"Quality program and quality leadership are the two variables that can determine the success or failure in achieving our mission," BSA National Commissioner William F. (Rick) Cronk told an audience of council and district commissioners. Commissioners are "the quality control mechanism in Scouting," he said. The individual support they provide leaders is critical in preventing dropped units, and "the way that we can most dramatically improve the number of youth in Scouting is to avoid losing them as often as we do."
Youth tells its story
The outstanding Boy Scouts and Venturers honored at the meeting offered evidence of just how valuable the efforts of adult Scout leaders are in determining the program's success.
At the annual Scouters' Luncheon, Venturer Hong-Ly Thi La, speaking for herself and the four other recipients of the 2000 Young American Awards said, "We believe Scouting plays a very important role in our lives, helping to prepare us to be ready for any challengeOe[and] we are proud to be a part of the Boy Scouts of America."
Another noteworthy young speaker, Tim Brox of Fresno, Calif., told how he looked forward to being the ninth Eagle Scout since 1928 to represent the BSA as a participant in a scientific pro ject in Antarctica. And Carey Mignerey of Roswell, Ga., described the valuable lessons he learned from individuals he met in 2000 during 130 days of travel as national chief of the Order of the Arrow.
Scouters at the Americanism Breakfast heard from John Linkhart, Eagle Scout from San Antonio, Tex. Selected from more than 2,700 applicants, he received the 2000 Mabel and Lawrence S. Cooke Scholarship, a four-year, $48,000 grant that represents the top award among the numerous grants available in the National Eagle Scout Association scholarship program. "Service to others is a big thing for me," John said. "I genuinely like helping other people."
The most dramatic presentation, however, came from Eagle Scout Evan Michael Todd, a recipient of both a national Young American Award for achievements in and out of Scouting and a BSA Honor Medal for his actions in helping fellow students during the 1999 shooting at Columbine High School in Littleton, Colo. His message to Scouters at the business meeting contained both a concern about the lack of traditional values in American society and an appreciation for values he learned through Scouting.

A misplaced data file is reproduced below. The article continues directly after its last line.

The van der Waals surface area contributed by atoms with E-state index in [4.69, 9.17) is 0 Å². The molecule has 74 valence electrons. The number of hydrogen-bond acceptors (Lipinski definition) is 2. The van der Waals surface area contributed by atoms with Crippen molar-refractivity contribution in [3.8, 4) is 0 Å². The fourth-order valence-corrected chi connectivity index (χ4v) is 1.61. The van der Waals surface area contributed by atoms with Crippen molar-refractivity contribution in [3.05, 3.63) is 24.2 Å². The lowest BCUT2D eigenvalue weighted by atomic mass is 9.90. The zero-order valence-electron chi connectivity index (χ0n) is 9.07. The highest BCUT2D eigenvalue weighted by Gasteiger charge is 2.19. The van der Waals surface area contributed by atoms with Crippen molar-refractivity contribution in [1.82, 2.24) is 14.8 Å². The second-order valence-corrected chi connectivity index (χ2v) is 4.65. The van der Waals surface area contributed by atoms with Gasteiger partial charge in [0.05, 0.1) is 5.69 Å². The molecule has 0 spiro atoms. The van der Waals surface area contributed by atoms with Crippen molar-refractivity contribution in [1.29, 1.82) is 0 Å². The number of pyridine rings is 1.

What we are all about
The sentiments expressed by Evan and other youth leaders exemplified "what we and Scouting are all about, shaping the lives of young people," said Chief Scout Executive Roy L. Williams in his concluding remarks.
"Scouting is not a single story, but rather a hundred million stories, stories of Scouts, leaders, and parents, and even chartered organizations," he noted. "They are the stories of goals set and achieved, of lessons taught and learned, of lives touched and changed forever." Scouting's current critics "would like you to believe that our story is finished," Williams said. "But I've got news for youthe story's just beginning."
He expressed his deep appreciation for Scouting's countless volunteer leaders, who "embody the spirit of cheerful service that is the heart of Scouting; they are the very soul of our organization." And together, with the latest Strategic Plan as a guide, "We're going to write the next chapter of this epic story of Scouting."
Jon C. Halter is the editor of Scouting magazine.
September 2001 Table of Contents
Copyright © 2001 by the Boy Scouts of America. All rights thereunder reserved; anything appearing in Scouting magazine or on its Web site may not be reprinted either wholly or in part without written permission. Because of freedom given authors, opinions may not reflect official concurrence.